8 Tips to Extend the Life of Your Tent

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A good tent is an investment, so taking care of it to extend its useful life is important. Following these simple eight tips, you can enjoy your tents for many seasons.

 

1. Never store your wet tent
Typical. After a winter camp, the tent is all wet. You went back home tired, thirsty and hungry. Direct to refrigerator …
we know it is difficult, but it is good to take the equipment from the backpack and let it dry at the room while you eat, you shower or whatever you like to do when you back from the camping. It is important that you do not keep the carp wet, as that affect the resistance of the fabrics and coatings even breaking them. Store the tent dry and in a cool place where direct sunlight does not reach it.

2. Treat the Tent Frame with love
They are more exposed to the bad treatment especially when you are setting up the tent. When stretching the tent frame worry that the segments fit perfectly, not half, since in doing so bad you risk breakages when placing them in the tent. Avoid stepping on the walls when you have them on the floor. Once you are folding the kernels to save them, start from the center to the outside, moving them to distribute evenly the tension of the elastic cord. If you were camping in a place with a lot of dust or sand, be sure to clean them well, especially at intersections. Finally, when storing the tent frame, make sure you wrap them in the tent. Do not put them in the same bag as the stakes, you should avoid any friction or friction that could damage them.

3. Use a footprint
The footprint was designed to keep the floor of the tent clean, to protect it from abrasion and to prevent moisture from making its own in winter conditions. In addition, it helps keep your tent floor clean when storing it. Clearly using this “accessory” will help your tent floor last longer.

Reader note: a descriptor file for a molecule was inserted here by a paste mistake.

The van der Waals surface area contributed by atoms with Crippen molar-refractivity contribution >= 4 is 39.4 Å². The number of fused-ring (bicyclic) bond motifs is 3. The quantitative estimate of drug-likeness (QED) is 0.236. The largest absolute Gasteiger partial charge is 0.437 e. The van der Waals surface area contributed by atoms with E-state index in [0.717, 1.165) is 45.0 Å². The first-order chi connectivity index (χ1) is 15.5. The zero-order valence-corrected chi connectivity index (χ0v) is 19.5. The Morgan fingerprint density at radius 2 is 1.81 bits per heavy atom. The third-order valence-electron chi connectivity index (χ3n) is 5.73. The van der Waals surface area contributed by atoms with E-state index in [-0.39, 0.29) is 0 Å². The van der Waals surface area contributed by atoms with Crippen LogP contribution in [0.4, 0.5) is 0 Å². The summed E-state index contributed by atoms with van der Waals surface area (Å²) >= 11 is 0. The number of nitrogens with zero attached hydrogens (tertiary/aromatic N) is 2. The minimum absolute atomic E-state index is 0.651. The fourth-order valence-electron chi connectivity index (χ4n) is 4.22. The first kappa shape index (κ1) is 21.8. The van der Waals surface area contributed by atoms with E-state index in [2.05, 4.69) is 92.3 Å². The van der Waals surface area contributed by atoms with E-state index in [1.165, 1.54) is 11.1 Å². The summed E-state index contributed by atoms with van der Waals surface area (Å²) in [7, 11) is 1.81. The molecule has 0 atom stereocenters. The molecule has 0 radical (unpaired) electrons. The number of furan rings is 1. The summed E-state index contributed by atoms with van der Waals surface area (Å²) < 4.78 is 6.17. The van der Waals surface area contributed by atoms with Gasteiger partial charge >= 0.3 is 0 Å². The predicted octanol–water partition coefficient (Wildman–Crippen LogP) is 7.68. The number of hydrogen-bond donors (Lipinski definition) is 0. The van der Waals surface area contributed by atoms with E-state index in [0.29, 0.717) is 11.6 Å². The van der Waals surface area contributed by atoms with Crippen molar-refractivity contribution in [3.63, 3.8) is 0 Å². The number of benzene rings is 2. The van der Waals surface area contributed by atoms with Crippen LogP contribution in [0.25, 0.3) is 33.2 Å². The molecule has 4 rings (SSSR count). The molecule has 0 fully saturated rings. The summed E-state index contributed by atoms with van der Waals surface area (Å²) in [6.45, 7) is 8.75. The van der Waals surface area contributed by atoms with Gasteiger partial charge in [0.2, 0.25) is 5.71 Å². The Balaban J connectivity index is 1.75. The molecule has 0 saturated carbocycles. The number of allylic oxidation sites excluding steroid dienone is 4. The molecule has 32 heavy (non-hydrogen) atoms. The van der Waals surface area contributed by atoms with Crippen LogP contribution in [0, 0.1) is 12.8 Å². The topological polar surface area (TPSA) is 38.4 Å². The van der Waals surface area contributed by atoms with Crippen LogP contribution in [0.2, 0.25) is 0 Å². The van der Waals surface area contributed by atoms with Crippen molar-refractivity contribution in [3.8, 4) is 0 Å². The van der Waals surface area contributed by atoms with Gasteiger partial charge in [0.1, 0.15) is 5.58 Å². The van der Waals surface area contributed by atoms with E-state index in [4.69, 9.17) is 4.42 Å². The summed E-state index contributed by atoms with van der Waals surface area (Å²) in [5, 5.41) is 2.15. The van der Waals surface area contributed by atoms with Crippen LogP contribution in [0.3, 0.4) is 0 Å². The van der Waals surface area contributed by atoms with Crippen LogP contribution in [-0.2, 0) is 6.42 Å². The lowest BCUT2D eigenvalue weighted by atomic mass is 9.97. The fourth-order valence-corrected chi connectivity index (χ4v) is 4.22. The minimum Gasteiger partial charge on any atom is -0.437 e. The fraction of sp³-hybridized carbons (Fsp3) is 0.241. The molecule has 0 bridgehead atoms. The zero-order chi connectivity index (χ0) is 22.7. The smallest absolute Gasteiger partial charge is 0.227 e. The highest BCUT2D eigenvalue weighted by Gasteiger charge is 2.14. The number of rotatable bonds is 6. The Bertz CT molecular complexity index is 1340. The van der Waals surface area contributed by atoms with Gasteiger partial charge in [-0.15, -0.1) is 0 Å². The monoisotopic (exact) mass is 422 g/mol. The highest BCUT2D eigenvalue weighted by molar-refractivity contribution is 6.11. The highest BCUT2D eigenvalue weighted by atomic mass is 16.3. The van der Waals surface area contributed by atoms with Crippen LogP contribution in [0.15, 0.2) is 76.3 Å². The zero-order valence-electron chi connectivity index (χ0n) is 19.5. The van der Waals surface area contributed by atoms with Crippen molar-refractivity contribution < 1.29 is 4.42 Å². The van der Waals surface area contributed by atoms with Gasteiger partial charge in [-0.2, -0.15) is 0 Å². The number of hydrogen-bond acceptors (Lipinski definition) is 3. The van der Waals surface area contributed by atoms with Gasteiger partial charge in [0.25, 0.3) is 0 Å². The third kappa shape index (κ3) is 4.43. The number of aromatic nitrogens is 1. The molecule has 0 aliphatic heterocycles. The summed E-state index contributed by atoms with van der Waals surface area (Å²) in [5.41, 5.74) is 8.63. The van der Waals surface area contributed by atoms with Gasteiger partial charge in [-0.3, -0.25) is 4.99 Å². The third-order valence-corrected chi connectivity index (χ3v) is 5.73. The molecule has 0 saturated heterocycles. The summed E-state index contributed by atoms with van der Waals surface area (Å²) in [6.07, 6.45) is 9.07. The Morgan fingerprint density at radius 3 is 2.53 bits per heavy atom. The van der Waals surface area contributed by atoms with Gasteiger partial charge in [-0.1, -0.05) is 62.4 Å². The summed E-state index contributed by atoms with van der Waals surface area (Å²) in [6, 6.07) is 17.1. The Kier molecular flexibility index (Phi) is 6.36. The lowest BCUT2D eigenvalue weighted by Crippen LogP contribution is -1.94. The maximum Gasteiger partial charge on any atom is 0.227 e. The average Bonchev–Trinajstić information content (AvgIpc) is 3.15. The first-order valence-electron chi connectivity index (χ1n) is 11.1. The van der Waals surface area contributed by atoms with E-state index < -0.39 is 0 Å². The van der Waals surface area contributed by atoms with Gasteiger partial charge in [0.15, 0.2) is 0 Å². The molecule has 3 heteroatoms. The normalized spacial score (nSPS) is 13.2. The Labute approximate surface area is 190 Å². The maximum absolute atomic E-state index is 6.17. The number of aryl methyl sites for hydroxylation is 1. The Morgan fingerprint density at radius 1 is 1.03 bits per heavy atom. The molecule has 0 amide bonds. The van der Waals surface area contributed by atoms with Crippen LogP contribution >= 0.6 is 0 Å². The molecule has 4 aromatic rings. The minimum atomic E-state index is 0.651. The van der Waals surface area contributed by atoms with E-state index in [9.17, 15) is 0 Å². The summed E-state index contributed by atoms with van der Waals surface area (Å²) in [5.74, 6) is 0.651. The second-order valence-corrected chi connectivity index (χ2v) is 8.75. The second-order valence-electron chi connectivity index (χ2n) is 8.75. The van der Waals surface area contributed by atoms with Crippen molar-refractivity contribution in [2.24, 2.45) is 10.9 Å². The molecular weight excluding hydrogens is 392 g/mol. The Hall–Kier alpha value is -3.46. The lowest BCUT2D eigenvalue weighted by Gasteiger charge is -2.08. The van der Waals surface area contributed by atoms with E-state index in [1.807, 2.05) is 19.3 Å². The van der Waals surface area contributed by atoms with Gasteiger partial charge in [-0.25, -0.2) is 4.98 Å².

4. Be careful about tent door
Tent door can get damaged if you do not handle them properly. Although it costs, especially when at dawn and semi slept you have to go out and pee, always try to help you with both hands to open or close the tent door, that way the carriages will stay in place and you will avoid tearing the mesh or cloth. Another good advice is to clean the tent door with a toothbrush and soap and water after having camped in places with lots of dirt or sand. When storing your tent, try to leave the closures open, so that they will not be damaged when folded.

5. Protect it against with the sun’s rays
Tents offer good protection both in sunny weather and in storms, but if you want your tent to last for many seasons, do not leave it in the yard of the house all summer. The UV rays break down the nylon fibers, drying them and making them brittle, which decreases their resistance considerably. When that happens, the fabric can get ripped at the seams and sealed. Keep your tent out of the reach of the sun when you do not use it.

6. Do not cook inside
Apart from being dangerous because under poor ventilation cooking inside the tent consumes oxygen and releases carbon monoxide that can get intoxicated, there are a few cases of carp that have been burned and damaged because of the use of Cookers inside. For your safety and for the life of your tent, do not cook inside.

7. Do not wear boots (or less with crampons)
It seems obvious, but … “the essential is invisible to the eyes”. Do not go to the tent with your boots on. This will avoid breaking the floor and dirtying the interior.

8. Use common sense
“Common sense is the least common ZZZZzzzzzz.” Who has not seen tents flying through mountain-top drawers, or worse, tents “turned” mercilessly, badly anchored, against the ground because of the wind while the users are giving everything in the hill? It’s happened to me … Well, let’s go. Wind is a determining factor when it comes to arming and anchoring our shelter, so always remember that if you have a tent with two entrances, these must be open for the wind to flow, preventing it from rising through the air as A fragile volant. Then try to anchor it solidly using large stones in dry hills or “Deadman” anchors in snow. Set the four ends well and use all winds. Good armoring and good anchoring of the tent, especially in windy conditions, will avoid unnecessary wear and tear.

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